Mexican race still Peña Nieto’s to lose


Despite decisively winning the presidential nomination of the PAN (Partido Acción Nacional) in February and emerging in the Mexican presidential race with a flash,  Josefina Vázquez Mota has spent the last week attempt to rejuvenate her campaign and unite the PAN in her cause, even as the latest polls show that Enrique Peña Nieto, the candidate of the PRI (Partido Revolucionario Institucional), remains the strong favorite to win the Mexican presidency on July 1.

The latest polls indicate Peña Nieto leads with 38% of the vote to just 25% for Vázquez Mota and 19% for Andrés Manuel López Obrador, the candidate of the PRD (Partido de la Revolución Democrática), who came within a fraction of a percentage of winning the presidency in 2006.

In the 12 days since the campaign formally started, Vázquez Mota has been plagued by missteps— the former education minister’s campaign was ridiculed when her team misspelled the Mexican state of Tlaxcala as ‘Tlazcala’ on Twitter, for example. 

She has tried to draw a line around her campaign this week, starting with a show of PAN unity.  Her rival for the PAN nomination, former finance minister Ernesto Cordero, appeared at a press conference with Vázquez Mota on Monday, and Luisa María Calderón, the sister of outgoing, term-limited president Felipe Calderón, has been put in charge of the get-out-the-vote effort in Calderón’s home state of Michoacán.  Cordero was viewed as Calderón’s favorite and the favorite of many of the PAN elite during the nomination race.

Nonetheless, even today, former president Vicente Fox opined that it would take a miracle for Vázquez Mota to defeat the PRI and win the presidency:

Lo racional me dice que ahora lo que tenemos que hacer es de esa opción (el PRI) que puede llegar a la Presidencia, obligarla a ser buena, obligarla a que deje de sere nostálgico de aquel pasado, de aquellos niveles de corrupción y autoritarismo que vivimos antes, que sea una nueva generación de priístas.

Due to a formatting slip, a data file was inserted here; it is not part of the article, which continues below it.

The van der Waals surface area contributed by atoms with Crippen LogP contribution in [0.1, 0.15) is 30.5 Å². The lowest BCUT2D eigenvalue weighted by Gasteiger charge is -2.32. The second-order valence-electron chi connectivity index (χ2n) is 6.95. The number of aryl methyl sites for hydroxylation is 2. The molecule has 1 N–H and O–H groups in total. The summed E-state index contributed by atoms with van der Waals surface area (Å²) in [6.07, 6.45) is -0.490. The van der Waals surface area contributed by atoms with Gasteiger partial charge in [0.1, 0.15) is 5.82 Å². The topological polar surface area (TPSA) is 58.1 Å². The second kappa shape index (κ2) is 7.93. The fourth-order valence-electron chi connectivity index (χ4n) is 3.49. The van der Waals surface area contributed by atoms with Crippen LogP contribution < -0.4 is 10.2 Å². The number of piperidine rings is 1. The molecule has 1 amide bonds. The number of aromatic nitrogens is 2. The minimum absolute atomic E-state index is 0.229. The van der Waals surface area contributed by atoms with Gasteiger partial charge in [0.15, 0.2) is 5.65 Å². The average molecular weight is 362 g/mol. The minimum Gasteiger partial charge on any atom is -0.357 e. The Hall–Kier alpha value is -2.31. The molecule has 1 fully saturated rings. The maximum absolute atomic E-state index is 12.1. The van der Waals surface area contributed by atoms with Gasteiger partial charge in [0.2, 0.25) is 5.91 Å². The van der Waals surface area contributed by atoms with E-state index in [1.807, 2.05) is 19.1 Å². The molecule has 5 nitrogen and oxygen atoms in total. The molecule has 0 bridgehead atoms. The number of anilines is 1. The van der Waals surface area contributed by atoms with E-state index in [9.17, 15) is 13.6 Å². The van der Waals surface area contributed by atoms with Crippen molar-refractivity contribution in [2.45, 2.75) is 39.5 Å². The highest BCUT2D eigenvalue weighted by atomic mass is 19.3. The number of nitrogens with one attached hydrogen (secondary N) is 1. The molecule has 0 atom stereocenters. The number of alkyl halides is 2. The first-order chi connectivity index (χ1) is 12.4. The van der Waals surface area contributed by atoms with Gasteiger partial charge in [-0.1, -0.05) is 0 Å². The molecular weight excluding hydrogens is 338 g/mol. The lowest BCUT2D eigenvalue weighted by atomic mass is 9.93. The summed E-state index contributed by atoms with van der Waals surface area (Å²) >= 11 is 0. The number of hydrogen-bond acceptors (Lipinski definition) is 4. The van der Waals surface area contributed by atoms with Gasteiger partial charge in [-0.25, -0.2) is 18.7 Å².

[Translated into English: My rationality tells me that, we have the real option of (the PRI) winning the president, it will be obligated to be good, obligated to stop being nostalgic for the past, those levels of corruption and authoritarianism through which we lived before, that it will be a new generation of PRIístas.]

In the meanwhile, Peña Nieto has been off to an energetic start, avoiding some of the gaffes he endured over the winter — indeed, he has been able to outflank the traditionally business-friendly PAN by suggesting more private-sector involvement in — and potentially a public stock listing for — Mexico’s state-owned oil monopoly, Pemex.  On the campaign trail, he has praised the reforms of the Brazilian government in the 1990s to open its similar oil monopoly, Petrobras, to private investment.  Mexico is the world’s seventh-largest oil exporter, producing upwards of 2.5 million barrels per day.

The PRI, even when it held power from 1929 to 2000 in Mexico, was quite slippery about its ideology.  But it is possible that as Peña Nieto moves further to the center-right on issues like Pemex and on law and security, there will be an opportunity for López Obrador to regain some of his support from 2006.  Notwithstanding his razor-thin loss in 2006, López Obrador’s popularity plummeted after his quixotic attempt to protest the 2006 outcome as illegitimate.  Today, López Obrador called for a ‘Plan de Ayala’ for the 21st century to mark the 92nd anniversary of Emiliano Zapata’s death.

With two and a half months remaining in the campaign, it remains possible for Vázquez Mota to surge, especially if López Obrador manages to steal some of the PRI’s more leftist supporters.  She remains the first major party female candidate for president in Mexican history, and her election would mark somewhat of an ongoing trend in Latin American politics, with the recent election and/or administrations of Michelle Bachelet in Chile, Dilma Rousseff in Brazil and Cristina Fernández de Kirchner in Argentina.

Furthermore, Vázquez Mota can benefit both from the powers of the incumbency — the PAN has held the Mexican presidency since Fox won in 2000 — and from her distance from Calderón and the PAN elite that supported Cordero so strongly during the nomination fight. 

With polls showing the PRI likely to hold onto their status as the largest party in the Mexican Congress, Vázquez Mota can also play on doubts about returning to power the party that ran Mexico’s one-party state for so long — although the 10 million new voters in 2012 will likely have fewer memories of the abuse of power of the PRI in the 20th century.

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